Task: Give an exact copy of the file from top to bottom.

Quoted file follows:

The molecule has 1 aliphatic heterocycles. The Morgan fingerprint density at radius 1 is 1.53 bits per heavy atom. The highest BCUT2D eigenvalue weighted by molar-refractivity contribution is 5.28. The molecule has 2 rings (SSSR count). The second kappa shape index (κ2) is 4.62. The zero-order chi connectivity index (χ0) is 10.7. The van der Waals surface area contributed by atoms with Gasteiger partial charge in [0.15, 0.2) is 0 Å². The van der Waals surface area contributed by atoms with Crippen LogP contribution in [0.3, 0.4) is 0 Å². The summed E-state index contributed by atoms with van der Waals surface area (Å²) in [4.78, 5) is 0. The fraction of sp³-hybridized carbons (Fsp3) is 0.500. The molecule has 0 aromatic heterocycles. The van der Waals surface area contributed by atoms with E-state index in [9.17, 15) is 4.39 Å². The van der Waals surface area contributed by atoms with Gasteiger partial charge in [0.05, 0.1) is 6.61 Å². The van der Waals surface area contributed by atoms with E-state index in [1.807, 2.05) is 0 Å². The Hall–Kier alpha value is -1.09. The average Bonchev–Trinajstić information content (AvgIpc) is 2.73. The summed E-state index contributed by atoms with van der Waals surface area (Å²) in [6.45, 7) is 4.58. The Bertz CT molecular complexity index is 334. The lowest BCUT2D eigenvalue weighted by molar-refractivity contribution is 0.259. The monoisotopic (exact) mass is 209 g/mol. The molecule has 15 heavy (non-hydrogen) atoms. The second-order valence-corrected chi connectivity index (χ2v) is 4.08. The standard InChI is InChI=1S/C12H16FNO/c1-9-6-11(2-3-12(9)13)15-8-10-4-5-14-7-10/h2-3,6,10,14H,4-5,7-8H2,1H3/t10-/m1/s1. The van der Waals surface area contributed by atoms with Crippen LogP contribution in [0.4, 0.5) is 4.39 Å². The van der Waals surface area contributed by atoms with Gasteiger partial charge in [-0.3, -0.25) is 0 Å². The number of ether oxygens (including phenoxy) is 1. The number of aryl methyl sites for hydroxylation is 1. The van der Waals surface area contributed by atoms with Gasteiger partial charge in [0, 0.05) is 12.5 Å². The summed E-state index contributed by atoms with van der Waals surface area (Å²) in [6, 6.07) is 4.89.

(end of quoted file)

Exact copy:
The molecule has 1 aliphatic heterocycles. The Morgan fingerprint density at radius 1 is 1.53 bits per heavy atom. The highest BCUT2D eigenvalue weighted by molar-refractivity contribution is 5.28. The molecule has 2 rings (SSSR count). The second kappa shape index (κ2) is 4.62. The zero-order chi connectivity index (χ0) is 10.7. The van der Waals surface area contributed by atoms with Gasteiger partial charge in [0.15, 0.2) is 0 Å². The van der Waals surface area contributed by atoms with Crippen LogP contribution in [0.3, 0.4) is 0 Å². The summed E-state index contributed by atoms with van der Waals surface area (Å²) in [4.78, 5) is 0. The fraction of sp³-hybridized carbons (Fsp3) is 0.500. The molecule has 0 aromatic heterocycles. The van der Waals surface area contributed by atoms with E-state index in [9.17, 15) is 4.39 Å². The van der Waals surface area contributed by atoms with Gasteiger partial charge in [0.05, 0.1) is 6.61 Å². The van der Waals surface area contributed by atoms with E-state index in [1.807, 2.05) is 0 Å². The Hall–Kier alpha value is -1.09. The average Bonchev–Trinajstić information content (AvgIpc) is 2.73. The summed E-state index contributed by atoms with van der Waals surface area (Å²) in [6.45, 7) is 4.58. The Bertz CT molecular complexity index is 334. The lowest BCUT2D eigenvalue weighted by molar-refractivity contribution is 0.259. The monoisotopic (exact) mass is 209 g/mol. The molecule has 15 heavy (non-hydrogen) atoms. The second-order valence-corrected chi connectivity index (χ2v) is 4.08. The standard InChI is InChI=1S/C12H16FNO/c1-9-6-11(2-3-12(9)13)15-8-10-4-5-14-7-10/h2-3,6,10,14H,4-5,7-8H2,1H3/t10-/m1/s1. The van der Waals surface area contributed by atoms with Crippen LogP contribution in [0.4, 0.5) is 4.39 Å². The van der Waals surface area contributed by atoms with Gasteiger partial charge in [-0.3, -0.25) is 0 Å². The number of ether oxygens (including phenoxy) is 1. The number of aryl methyl sites for hydroxylation is 1. The van der Waals surface area contributed by atoms with Gasteiger partial charge in [0, 0.05) is 12.5 Å². The summed E-state index contributed by atoms with van der Waals surface area (Å²) in [6, 6.07) is 4.89.